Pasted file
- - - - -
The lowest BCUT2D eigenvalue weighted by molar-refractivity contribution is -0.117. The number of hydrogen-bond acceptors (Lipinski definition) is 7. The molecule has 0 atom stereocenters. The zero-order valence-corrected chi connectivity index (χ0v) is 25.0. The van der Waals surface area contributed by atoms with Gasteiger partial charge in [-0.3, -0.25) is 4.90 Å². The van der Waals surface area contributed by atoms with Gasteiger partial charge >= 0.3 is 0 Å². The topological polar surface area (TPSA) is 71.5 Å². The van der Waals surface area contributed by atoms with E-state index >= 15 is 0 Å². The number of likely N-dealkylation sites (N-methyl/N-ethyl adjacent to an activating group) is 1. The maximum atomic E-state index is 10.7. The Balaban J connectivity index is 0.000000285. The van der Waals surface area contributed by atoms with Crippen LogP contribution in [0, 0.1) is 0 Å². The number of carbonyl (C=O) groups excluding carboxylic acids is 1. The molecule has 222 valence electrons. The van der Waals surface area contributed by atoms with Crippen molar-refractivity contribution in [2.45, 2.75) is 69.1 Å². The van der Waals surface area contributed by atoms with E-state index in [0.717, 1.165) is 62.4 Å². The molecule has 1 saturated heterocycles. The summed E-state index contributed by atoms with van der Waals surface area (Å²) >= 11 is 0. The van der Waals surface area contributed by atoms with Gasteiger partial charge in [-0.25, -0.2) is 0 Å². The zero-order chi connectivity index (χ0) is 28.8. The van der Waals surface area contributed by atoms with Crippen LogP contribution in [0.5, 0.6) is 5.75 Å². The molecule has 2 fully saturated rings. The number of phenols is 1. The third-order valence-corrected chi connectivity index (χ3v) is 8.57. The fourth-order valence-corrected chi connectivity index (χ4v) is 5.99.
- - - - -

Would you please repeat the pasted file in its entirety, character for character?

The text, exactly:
The lowest BCUT2D eigenvalue weighted by molar-refractivity contribution is -0.117. The number of hydrogen-bond acceptors (Lipinski definition) is 7. The molecule has 0 atom stereocenters. The zero-order valence-corrected chi connectivity index (χ0v) is 25.0. The van der Waals surface area contributed by atoms with Gasteiger partial charge in [-0.3, -0.25) is 4.90 Å². The van der Waals surface area contributed by atoms with Gasteiger partial charge >= 0.3 is 0 Å². The topological polar surface area (TPSA) is 71.5 Å². The van der Waals surface area contributed by atoms with E-state index >= 15 is 0 Å². The number of likely N-dealkylation sites (N-methyl/N-ethyl adjacent to an activating group) is 1. The maximum atomic E-state index is 10.7. The Balaban J connectivity index is 0.000000285. The van der Waals surface area contributed by atoms with Crippen LogP contribution in [0, 0.1) is 0 Å². The number of carbonyl (C=O) groups excluding carboxylic acids is 1. The molecule has 222 valence electrons. The van der Waals surface area contributed by atoms with Crippen molar-refractivity contribution in [2.45, 2.75) is 69.1 Å². The van der Waals surface area contributed by atoms with E-state index in [0.717, 1.165) is 62.4 Å². The molecule has 1 saturated heterocycles. The summed E-state index contributed by atoms with van der Waals surface area (Å²) >= 11 is 0. The van der Waals surface area contributed by atoms with Gasteiger partial charge in [-0.25, -0.2) is 0 Å². The zero-order chi connectivity index (χ0) is 28.8. The van der Waals surface area contributed by atoms with Crippen LogP contribution in [0.5, 0.6) is 5.75 Å². The molecule has 2 fully saturated rings. The number of phenols is 1. The third-order valence-corrected chi connectivity index (χ3v) is 8.57. The fourth-order valence-corrected chi connectivity index (χ4v) is 5.99.